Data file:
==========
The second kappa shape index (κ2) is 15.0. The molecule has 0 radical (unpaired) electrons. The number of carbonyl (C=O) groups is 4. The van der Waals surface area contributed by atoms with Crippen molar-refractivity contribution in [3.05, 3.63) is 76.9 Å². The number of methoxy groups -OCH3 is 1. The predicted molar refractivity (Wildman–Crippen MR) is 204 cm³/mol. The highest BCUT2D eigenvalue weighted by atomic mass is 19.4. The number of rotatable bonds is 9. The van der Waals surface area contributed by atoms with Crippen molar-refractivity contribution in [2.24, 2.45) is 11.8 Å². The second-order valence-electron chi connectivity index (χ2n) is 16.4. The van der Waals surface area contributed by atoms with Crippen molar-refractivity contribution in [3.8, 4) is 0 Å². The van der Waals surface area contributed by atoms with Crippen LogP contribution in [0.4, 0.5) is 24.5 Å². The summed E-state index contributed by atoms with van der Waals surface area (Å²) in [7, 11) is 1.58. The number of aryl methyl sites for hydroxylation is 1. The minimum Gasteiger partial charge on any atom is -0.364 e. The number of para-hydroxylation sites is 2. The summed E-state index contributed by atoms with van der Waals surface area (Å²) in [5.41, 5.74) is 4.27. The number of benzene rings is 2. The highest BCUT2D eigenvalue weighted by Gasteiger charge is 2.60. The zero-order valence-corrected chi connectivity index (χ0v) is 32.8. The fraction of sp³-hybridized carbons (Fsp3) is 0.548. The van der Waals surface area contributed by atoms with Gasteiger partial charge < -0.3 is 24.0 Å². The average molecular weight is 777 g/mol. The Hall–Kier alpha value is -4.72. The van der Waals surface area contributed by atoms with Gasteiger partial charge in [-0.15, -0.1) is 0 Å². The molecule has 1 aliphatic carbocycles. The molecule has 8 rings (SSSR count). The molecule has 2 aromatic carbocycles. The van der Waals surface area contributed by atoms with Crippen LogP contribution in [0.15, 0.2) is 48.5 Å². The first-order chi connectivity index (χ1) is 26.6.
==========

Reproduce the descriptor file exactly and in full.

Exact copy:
The second kappa shape index (κ2) is 15.0. The molecule has 0 radical (unpaired) electrons. The number of carbonyl (C=O) groups is 4. The van der Waals surface area contributed by atoms with Crippen molar-refractivity contribution in [3.05, 3.63) is 76.9 Å². The number of methoxy groups -OCH3 is 1. The predicted molar refractivity (Wildman–Crippen MR) is 204 cm³/mol. The highest BCUT2D eigenvalue weighted by atomic mass is 19.4. The number of rotatable bonds is 9. The van der Waals surface area contributed by atoms with Crippen molar-refractivity contribution in [2.24, 2.45) is 11.8 Å². The second-order valence-electron chi connectivity index (χ2n) is 16.4. The van der Waals surface area contributed by atoms with Crippen molar-refractivity contribution in [3.8, 4) is 0 Å². The van der Waals surface area contributed by atoms with Crippen LogP contribution in [0.4, 0.5) is 24.5 Å². The summed E-state index contributed by atoms with van der Waals surface area (Å²) in [7, 11) is 1.58. The number of aryl methyl sites for hydroxylation is 1. The minimum Gasteiger partial charge on any atom is -0.364 e. The number of para-hydroxylation sites is 2. The summed E-state index contributed by atoms with van der Waals surface area (Å²) in [5.41, 5.74) is 4.27. The number of benzene rings is 2. The highest BCUT2D eigenvalue weighted by Gasteiger charge is 2.60. The zero-order valence-corrected chi connectivity index (χ0v) is 32.8. The fraction of sp³-hybridized carbons (Fsp3) is 0.548. The van der Waals surface area contributed by atoms with Gasteiger partial charge < -0.3 is 24.0 Å². The average molecular weight is 777 g/mol. The Hall–Kier alpha value is -4.72. The van der Waals surface area contributed by atoms with Gasteiger partial charge in [-0.15, -0.1) is 0 Å². The molecule has 1 aliphatic carbocycles. The molecule has 8 rings (SSSR count). The molecule has 2 aromatic carbocycles. The van der Waals surface area contributed by atoms with Crippen LogP contribution in [0.15, 0.2) is 48.5 Å². The first-order chi connectivity index (χ1) is 26.6.